Design Critique: Samadhi Arts website

events page


Samadhi Arts is an arts non-profit, founded in February 2015. The founders are two friends, so my understanding of Samadhi (its curatorial vision and personal narrative) has been shaped through many conversations since the company’s founding. My interest in critiquing the design of their Events and Gallery pages has to do with their website being launched just a few weeks ago. Thus as they debut their first season of events, future collaborators, audience members, and supporters are learning about Samadhi for the very first time by dialoguing with its digital persona. Questions I have when engaging with the website are, does this interface communicate Samadhi’s intentions, who does Samadhi see their user as being, and how discoverable are crucial event details?

Overall, Samadhi’s website is successful at designing visceral responses. Its Zen-like tone is achieved through a sweepingly spare aesthetic with rare sightings of color, but when color is seen (such as in its Gallery page), it is rich and palpable.

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The website’s enduring emphasis of Samadhi’s smokey, mandala-like icon (seen on every page) is an important signifier that alludes to the non-profits ideal demographic; like a fingerprint of the urban wizard or a student of avant-garde arts. This seemingly traditional, fleeting, calligraphic black ink resting against the gallery-white of the page is perfectly tuned to the conceptual model of the organization, a symbol of their story as curators of something old with something very new. Though precisely because Samadhi functions as mostly a curatorial organization, it’s expected their Events page should be the most used, and thus the question of designing for beauty and/or for utility has to be put into question. As Don Norman warns, “the focus on aesthetics may blind the designer to the lack of usability” (134). 

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Though the Events page does describe what to expect of future events, the basic design problem is that it provides only one way to discover information. To see something in the immediate future, the user scrolls down. To see something more further along the future, the user scrolls down even more; the action is strictly chronological. As a result, the Events page eventually affords information on the details of an event, but not very quickly. In other words, the manner in which information is provided does not entirely match the different human needs brought to the page.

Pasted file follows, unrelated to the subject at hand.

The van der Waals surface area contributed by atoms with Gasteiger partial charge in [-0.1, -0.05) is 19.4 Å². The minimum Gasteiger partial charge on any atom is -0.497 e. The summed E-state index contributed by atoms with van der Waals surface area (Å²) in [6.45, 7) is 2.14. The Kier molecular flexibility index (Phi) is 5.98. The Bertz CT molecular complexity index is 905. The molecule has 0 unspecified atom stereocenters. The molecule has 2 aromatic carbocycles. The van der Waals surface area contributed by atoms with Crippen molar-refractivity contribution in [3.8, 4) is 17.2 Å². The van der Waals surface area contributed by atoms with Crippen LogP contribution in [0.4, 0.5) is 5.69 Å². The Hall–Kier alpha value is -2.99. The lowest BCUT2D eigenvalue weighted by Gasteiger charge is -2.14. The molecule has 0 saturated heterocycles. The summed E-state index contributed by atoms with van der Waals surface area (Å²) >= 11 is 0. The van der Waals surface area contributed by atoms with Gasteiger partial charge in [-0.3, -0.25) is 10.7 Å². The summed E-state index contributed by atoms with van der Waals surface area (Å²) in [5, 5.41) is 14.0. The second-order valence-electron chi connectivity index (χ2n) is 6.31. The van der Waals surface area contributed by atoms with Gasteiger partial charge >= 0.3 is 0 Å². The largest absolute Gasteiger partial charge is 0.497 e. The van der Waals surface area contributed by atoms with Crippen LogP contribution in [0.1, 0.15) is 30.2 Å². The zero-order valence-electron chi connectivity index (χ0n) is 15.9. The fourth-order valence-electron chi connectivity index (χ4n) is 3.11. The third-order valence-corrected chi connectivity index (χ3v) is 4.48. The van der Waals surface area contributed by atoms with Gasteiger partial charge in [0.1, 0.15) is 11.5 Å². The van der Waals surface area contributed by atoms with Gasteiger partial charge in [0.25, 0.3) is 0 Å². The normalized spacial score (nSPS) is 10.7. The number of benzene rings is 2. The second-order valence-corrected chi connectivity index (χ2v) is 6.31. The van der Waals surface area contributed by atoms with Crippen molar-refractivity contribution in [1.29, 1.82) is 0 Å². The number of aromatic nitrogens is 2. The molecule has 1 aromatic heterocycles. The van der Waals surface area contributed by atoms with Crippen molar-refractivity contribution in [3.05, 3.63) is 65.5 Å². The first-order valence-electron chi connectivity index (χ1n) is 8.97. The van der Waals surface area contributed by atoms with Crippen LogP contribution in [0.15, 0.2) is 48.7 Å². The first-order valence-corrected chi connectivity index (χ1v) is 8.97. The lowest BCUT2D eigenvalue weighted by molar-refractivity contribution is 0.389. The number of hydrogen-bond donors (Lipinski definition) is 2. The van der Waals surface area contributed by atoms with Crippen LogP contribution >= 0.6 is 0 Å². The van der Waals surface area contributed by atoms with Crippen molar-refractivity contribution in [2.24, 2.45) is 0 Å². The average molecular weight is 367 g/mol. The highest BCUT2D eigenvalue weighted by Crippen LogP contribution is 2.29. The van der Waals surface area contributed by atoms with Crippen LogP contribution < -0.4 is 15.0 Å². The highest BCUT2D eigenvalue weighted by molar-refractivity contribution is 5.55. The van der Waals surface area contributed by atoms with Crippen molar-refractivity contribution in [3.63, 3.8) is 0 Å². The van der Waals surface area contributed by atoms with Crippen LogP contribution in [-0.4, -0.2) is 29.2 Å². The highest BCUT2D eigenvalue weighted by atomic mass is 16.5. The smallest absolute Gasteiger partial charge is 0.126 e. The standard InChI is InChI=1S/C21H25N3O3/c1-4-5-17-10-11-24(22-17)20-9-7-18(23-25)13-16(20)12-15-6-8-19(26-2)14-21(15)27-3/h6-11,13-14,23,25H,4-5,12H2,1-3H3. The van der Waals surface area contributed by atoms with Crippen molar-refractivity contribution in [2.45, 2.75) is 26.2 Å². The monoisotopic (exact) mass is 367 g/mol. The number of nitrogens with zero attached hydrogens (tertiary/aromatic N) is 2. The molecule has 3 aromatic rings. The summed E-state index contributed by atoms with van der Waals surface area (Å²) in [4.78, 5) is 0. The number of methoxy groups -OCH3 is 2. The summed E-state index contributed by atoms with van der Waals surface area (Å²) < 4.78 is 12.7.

Instead, were the Events page more human-centered, multiple views of time would be mapped in order to facilitate discoverability for a variety of users. For instance, for users who are more visual, it would be helpful to have a chart of the current month (with arrows pointing left and right for past and future months, respectively), with hyperlinks found on individual days whose event details would materialize upon clicking— including an image to associate with the event. The endless scrolling feature can still be used, complementing this visual approach. For users who think thematically (and not spatially or linearly), categories on the different types of events can be visible as a navigation sub-menu, listing “Talks,” “Workshops,” “Performances,” etc. In this way, as many means for discoverability are exploited, and information can intuitively be grasped by any kind of user. Another advantage of presenting multiple channels is for past events to continue to live on the Events page. Since Samadhi Arts launched, three events have taken place, each shaping the identity of the organization in different ways— but in its current design, past events aren’t seen on the page, forcing them to exist only as Knowledge In The Head for those who were there.

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The Gallery page is given a great deal of value for this reason. So while the Events page acts as reminders of activities of a future time, the Gallery page acts as a reflection device for those who have gone to “x” event. If what Norman says is true, that “to the designer, reflection is perhaps the most important of the levels of processing” (54), then text (or even arrangement through albums) should be used in order to contextualize the images in the Gallery. In its current form, images are seen one at a time, through scrolling left or right. Contextualizing images would be a powerful tool to refine the memory of the user who was also present at the event. Additionally, having more information on the image acts as a critical keyhole through which future audience members of a type of event can peep through.